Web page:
Education

One school year later, how did veteran LA teacher's experiment work out?

Lisa Alva, a teacher at Bravo Medical Magnet High School in the L.A. Unified School District, leads her last lessons of the school year before finals on Fri., June 1, 2017.
Lisa Alva, a teacher at Bravo Medical Magnet High School in the L.A. Unified School District, leads her last lessons of the school year before finals on Fri., June 1, 2017.
Kyle Stokes/KPCC

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Last August, with a new school year about to begin, high school English teacher Lisa Alva was making plans to solve an age-old problem.

"The 'A student' will always get an A," said Alva, "and then you have students who will always get a 'fail' … They always, always, always do that. So I wanted to find a way to challenge both ends of the spectrum."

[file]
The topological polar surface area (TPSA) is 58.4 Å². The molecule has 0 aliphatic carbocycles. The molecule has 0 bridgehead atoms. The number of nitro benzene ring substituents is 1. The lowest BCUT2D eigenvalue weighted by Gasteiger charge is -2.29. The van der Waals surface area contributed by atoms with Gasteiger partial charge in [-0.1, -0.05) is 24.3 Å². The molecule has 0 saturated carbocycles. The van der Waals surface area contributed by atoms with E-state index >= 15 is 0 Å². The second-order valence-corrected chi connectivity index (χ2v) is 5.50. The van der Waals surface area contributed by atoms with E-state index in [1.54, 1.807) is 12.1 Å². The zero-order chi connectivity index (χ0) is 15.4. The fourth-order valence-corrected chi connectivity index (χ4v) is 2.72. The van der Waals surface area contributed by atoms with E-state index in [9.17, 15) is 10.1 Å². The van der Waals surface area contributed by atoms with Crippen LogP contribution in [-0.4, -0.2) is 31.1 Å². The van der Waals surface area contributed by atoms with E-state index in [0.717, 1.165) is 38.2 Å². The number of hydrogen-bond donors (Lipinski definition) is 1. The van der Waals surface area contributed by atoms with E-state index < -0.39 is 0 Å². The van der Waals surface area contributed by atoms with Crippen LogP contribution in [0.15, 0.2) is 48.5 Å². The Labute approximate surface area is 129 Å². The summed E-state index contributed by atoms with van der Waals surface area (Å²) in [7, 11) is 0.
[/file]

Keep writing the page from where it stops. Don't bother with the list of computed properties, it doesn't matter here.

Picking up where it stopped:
When she spoke to KPCC last August, Alva — who has taught in the Los Angeles Unified School District for two decades and at Bravo Medical Magnet High School for the last two years — was preparing an experiment that would reorganize her classes.

Alva's plan, in a nutshell: mix "A" students with struggling students into carefully-crafted groups and have group members rate each others' work. She would then grade students, in part, on the strength of their group's work.

Alva hoped stagnant A students would no longer be able to skate through her classes with ease and that the small group setting might force low-performing students to engage with the work more seriously.

Now that school's out for the summer, we wondered: how did Alva's experiment work out?